Beardsley Park is one of the premier examples of Frederick Law Olmsted’s designs in Connecticut. The plan dates to 1881, a time when Olmsted was hitting his stride on his own with Boston’s Emerald Necklace project on his drawing boards. And, in contrast to Seaside Park, he was responsible for the layout of practically the entire tract, rather than a relatively small portion of the total as it exists today. Beardsley Park occupies 181 acres (225 prior to the construction of an expressway in the 1960s) of hilly terrain in the northerly upland part of Bridgeport. The free-flowing Pequonnock River with its alternating pools and rapids and a scenic lake were major elements of the site that became key focal points of the design.
The park was a gift to the city of James Walker Beardsley (1820–1893). Beardsley is almost always described in historical accounts as a “wealthy cattle baron” when in fact he was neither. He was a cattle drover of quite modest means and the “mansion” he is said to have occupied was in reality a crude four-room saltbox that was already 150 years old and far from fashionable at the time of his donation. He never married and shared his home with his older half-sister. He was passionately interested in the genealogy of his family and used whatever funds he was able to put aside to purchase piece by piece the tract of land the town of Stratford had granted to his Beardsley ancestor in the late 17th century. This, he determined, would be his legacy–a sacrosanct parcel of territory to be preserved for all time to carry the family name to future generations.
The swift-flowing Pequonnock River had been dammed to power a grist mill and sawmill as early as 1691. In 1828 a Philadelphia entrepreneur by the name of Daniel Thatcher bought up the mill rights and initiated Bridgeport’s first large-scale industrial development: a four-story stone mill building to manufacture wool carpets replete with a workers’ village known as “Thatchersville” comprised of granite row houses. The power for this enterprise was to be provided by a 33-acre impoundment of the Pequonnock River that came to be called Bunnell’s Pond. The venture was a success only as long as a protective tarriff imposed by President Andrew Jackson prevented cheaper European products from being imported. When the tarriff was removed the mill went bust and by the time James Beardsley was assembling his holdings it was a crumbling burned-out ruin. The dam, however, and the pond behind it remained intact.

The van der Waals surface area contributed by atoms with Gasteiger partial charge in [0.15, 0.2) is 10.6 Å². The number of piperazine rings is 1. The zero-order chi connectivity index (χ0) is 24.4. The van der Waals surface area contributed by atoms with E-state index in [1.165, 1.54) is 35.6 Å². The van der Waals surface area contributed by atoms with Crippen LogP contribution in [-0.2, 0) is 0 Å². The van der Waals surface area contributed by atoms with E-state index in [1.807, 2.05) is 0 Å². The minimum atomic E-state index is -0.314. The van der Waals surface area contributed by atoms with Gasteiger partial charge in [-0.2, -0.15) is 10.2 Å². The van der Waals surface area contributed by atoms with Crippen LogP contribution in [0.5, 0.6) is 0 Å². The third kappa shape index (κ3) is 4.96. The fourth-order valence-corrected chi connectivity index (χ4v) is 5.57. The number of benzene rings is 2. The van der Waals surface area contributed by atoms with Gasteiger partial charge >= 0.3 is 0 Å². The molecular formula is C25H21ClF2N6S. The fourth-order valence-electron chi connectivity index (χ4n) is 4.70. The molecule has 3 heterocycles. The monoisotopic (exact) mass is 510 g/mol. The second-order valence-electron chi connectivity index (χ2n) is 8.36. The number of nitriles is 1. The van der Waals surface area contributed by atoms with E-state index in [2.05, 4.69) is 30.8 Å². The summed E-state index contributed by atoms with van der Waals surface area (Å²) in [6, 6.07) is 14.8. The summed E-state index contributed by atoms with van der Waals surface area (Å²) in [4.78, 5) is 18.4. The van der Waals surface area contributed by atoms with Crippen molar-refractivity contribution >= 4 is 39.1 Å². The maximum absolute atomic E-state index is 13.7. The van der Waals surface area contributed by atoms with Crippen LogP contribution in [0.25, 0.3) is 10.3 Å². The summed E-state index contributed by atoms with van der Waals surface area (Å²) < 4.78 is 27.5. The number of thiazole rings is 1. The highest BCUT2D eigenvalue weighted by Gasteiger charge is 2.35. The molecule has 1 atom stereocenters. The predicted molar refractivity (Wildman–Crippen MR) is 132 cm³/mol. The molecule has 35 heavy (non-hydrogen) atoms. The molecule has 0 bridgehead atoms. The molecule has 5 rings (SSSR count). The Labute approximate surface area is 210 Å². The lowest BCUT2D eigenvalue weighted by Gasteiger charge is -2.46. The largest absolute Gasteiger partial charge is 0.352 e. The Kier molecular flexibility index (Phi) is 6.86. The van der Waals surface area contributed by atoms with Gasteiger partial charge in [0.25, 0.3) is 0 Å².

Beardsley’s initial gift was made in 1878 and construction commenced in earnest three years later. Olmsted brought in Oliver Crosby Bullard, who had been instrumental in the development of Brooklyn’s Prospect Park, to oversee the operation. The well-meaning James Beardsley tried to assist the project by planting trees he had raised himself in neat rows and matched pairs, activities that had Bullard tearing his hair out while diplomatically trying to assuage the feelings of the great benefactor. Bullard’s “unofficial collaborator” throughout this phase was his daughter Elizabeth, who was to become only the second female member of the American Society of Landscape Architects. Bullard’s work was held in such high esteem that Bridgeport named him Superintendant of Parks in 1884. When he died in 1890 Olmsted himself recommended that Bridgeport name Elizabeth as his successor. She was, however, passed over in favor of a male of somewhat lesser credentials.
Beardsley Park was laid out with a peripheral drive along the pond and river with branch carriage roads that curved up the hillsides through alternating meadows and wooded groves. Boulder-strewn drumlins were planted with white pines in one case, white birch and hemlocks in another. The pond was dredged and the dredgings used to form a quarter-acre “South Island” connected to the mainland by a rustic bridge (replaced in 1906 by the picturesque stone Perry Setzer Memorial bridge). An exhausted gravel pit was transformed into a steep hill used by generations of Bridgeport children for sledding in the winter months. A second stone “Victory” bridge was erected over a glacial ravine in 1918 to commemorate the end of World War I. A Shingle Style Casino (originally built as an open-sided picnic shelter) and a brick horse barn remain from the 19th-century origins of the park and a major public greenhouse from the 1920s..
Over the years Olmsted’s plan has remained remarkably intact despite the transformation of many of the meadows to ball diamonds and other athletic facilities and the addition of a sprawling zoo beginning in 1922. The roar of traffic on the expressway on the opposite side of the pond and river has insinuated a jarring note that is a potent testimony to the heedless destruction of a city’s priceless assets by the planners of the 1960s. One can only imagine how Olmsted could have handled the planning of such an intrusion through the serene parkland, and hope that in the future some landscape designer with a similar gift will be given the opportunity to mitigate its presence.